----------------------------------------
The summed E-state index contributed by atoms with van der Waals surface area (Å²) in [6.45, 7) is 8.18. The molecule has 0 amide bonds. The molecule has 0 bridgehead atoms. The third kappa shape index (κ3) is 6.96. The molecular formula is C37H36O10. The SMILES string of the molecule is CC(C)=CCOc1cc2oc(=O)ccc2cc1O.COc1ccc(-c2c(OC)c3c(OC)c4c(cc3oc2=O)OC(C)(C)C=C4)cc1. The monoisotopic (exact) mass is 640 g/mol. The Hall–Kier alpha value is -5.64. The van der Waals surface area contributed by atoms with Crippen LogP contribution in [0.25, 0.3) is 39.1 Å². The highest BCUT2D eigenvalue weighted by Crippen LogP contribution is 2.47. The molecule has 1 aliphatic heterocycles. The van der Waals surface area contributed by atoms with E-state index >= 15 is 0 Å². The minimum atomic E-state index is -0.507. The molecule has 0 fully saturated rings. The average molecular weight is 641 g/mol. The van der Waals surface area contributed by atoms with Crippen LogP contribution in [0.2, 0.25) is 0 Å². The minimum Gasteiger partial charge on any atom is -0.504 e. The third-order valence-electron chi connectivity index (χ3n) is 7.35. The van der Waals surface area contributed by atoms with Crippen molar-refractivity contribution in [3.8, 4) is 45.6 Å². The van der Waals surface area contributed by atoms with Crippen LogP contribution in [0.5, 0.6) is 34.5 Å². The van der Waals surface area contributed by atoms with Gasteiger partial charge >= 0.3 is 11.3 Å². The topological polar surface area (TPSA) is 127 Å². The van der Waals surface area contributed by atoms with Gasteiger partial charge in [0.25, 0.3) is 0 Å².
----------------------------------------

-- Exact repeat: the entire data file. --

The summed E-state index contributed by atoms with van der Waals surface area (Å²) in [6.45, 7) is 8.18. The molecule has 0 amide bonds. The molecule has 0 bridgehead atoms. The third kappa shape index (κ3) is 6.96. The molecular formula is C37H36O10. The SMILES string of the molecule is CC(C)=CCOc1cc2oc(=O)ccc2cc1O.COc1ccc(-c2c(OC)c3c(OC)c4c(cc3oc2=O)OC(C)(C)C=C4)cc1. The monoisotopic (exact) mass is 640 g/mol. The Hall–Kier alpha value is -5.64. The van der Waals surface area contributed by atoms with Crippen LogP contribution in [0.25, 0.3) is 39.1 Å². The highest BCUT2D eigenvalue weighted by Crippen LogP contribution is 2.47. The molecule has 1 aliphatic heterocycles. The van der Waals surface area contributed by atoms with E-state index >= 15 is 0 Å². The minimum atomic E-state index is -0.507. The molecule has 0 fully saturated rings. The average molecular weight is 641 g/mol. The van der Waals surface area contributed by atoms with Crippen LogP contribution in [0.2, 0.25) is 0 Å². The minimum Gasteiger partial charge on any atom is -0.504 e. The third-order valence-electron chi connectivity index (χ3n) is 7.35. The van der Waals surface area contributed by atoms with Crippen molar-refractivity contribution in [3.8, 4) is 45.6 Å². The van der Waals surface area contributed by atoms with Crippen LogP contribution in [0.5, 0.6) is 34.5 Å². The van der Waals surface area contributed by atoms with Gasteiger partial charge >= 0.3 is 11.3 Å². The topological polar surface area (TPSA) is 127 Å². The van der Waals surface area contributed by atoms with Gasteiger partial charge in [0.25, 0.3) is 0 Å².